Kim and Kanye: The celebrity couple who tricked Donald Trump.

When Kanye West took a highly-publicised trip to the White House in 2018, wearing a red Make America Great Again cap and praising Trump as a "genius", people truly started to wonder if he was OK.

The award-winning rapper built his career on being a 'conscious rapper', only to make headlines for his close relationship with US president Donald Trump — a president who has actively fought to deny a number of minorities their rights.

This, from the same man who looked directly into the camera and said "George W. Bush doesn’t care about black people" during a live benefit telethon for Hurricane Katrina back in 2005.

WATCH: You can watch the trailer for Kim Kardashian's The Justice Project documentary below. Post continues after video.

At the time, Kanye argued, 'why can't I wear a M.A.G.A. cap?'

"Just as a musician, African-American guy out in Hollywood... everyone around me tried to pick my candidate for me. And then told me every time I said 'I like Trump' that I couldn't say it out loud or my career would be over, I'd get kicked out of the black community — because blacks, we're supposed to have a monolithic thought... we can only be Democrats," he said.


Earlier that year, Kim Kardashian West stood behind the president's Resolute desk in the Oval Office to pose for a photo. Next to her sat Trump, beaming with an ear-to-ear grin.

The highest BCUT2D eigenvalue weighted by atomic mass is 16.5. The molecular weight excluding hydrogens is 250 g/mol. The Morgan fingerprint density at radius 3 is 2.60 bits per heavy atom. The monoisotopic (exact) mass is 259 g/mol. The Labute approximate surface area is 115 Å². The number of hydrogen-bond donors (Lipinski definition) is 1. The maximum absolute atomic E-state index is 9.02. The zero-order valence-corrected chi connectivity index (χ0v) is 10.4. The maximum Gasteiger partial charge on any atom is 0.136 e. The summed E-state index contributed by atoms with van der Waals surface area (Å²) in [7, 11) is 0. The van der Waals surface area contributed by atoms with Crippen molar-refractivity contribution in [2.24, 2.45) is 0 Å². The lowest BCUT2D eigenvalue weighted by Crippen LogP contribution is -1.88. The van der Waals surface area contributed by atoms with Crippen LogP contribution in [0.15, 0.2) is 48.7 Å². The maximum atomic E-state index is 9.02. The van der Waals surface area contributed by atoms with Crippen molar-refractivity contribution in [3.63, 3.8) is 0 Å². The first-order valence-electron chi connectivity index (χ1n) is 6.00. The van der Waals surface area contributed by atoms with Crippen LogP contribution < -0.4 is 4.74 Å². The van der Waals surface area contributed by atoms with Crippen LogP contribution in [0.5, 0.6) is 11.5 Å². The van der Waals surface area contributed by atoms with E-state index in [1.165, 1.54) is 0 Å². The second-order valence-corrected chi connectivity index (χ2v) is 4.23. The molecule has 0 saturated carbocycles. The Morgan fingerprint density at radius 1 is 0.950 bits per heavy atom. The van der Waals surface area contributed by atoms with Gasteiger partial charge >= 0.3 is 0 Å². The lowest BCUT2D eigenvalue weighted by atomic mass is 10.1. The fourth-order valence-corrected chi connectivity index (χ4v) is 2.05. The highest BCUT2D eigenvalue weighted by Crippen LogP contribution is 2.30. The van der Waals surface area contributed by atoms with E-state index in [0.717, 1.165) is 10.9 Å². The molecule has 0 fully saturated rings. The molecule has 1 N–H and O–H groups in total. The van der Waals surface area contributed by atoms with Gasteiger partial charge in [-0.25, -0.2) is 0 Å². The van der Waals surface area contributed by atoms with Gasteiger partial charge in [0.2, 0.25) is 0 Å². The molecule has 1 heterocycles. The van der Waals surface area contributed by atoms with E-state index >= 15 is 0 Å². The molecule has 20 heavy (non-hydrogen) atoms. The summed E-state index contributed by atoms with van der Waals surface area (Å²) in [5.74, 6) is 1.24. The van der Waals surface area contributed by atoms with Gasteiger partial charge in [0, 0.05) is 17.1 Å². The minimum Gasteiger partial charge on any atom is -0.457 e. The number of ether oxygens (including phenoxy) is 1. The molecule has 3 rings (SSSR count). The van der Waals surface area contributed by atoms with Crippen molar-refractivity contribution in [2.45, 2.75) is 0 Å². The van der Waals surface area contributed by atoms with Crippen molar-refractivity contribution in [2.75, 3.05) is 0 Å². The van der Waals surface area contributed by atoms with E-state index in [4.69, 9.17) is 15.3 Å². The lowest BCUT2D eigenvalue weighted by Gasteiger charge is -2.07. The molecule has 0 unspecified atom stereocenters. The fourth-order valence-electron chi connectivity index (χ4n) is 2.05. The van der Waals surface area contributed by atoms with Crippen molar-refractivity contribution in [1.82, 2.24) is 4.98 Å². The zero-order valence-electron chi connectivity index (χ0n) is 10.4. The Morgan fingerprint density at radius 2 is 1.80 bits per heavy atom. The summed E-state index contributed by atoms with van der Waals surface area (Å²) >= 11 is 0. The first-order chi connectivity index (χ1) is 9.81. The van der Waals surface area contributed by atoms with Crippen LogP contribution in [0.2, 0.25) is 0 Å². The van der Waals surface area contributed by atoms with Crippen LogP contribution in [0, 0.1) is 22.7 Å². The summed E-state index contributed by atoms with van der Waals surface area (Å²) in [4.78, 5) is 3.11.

"Great meeting with @KimKardashian today, talked about prison reform and sentencing," he tweeted following their encounter.

Kim's name was also swiftly dragged through the metaphorical mud. She and Kanye were already the world's most polarising high-profile couple. But their friendship with Trump? It just didn't make sense.


But what if that's the point? What if more is going on off-camera while we're all distracted by controversial photo-ops and divisive tweets?

This is the basis of a theory Mamamia's Kee Reece explored on pop-culture podcast The Spill; that Kim and Kanye have actually been playing Trump — and the world — all along.

One might even go as far as to call them the most effective social change-making celebrities around.

This theory, that perhaps Kim and Kanye are using Trump to further their change-making efforts, came about on a podcast called Comment By Celebs following criticism of Kanye's reaction (or lack thereof) to the killing of unarmed black man George Floyd in May.

You can listen to Kee Reece discuss how Kim and Kanye are enacting real social change on The Spill podcast, get it in your ears below. Post continues after audio.

Ten days after Floyd's death, Variety confirmed through a representative of Kanye that the rapper had, in fact, launched a college fund for Floyd's six-year-old daughter Gianna, donated $2 million to the black resistance effort, and offered to cover the legal fees for the families of Ahmaud Arbery and Breonna Taylor. He also attended a Black Lives Matter rally in Chicago and is aiding local black-owned businesses in his home town.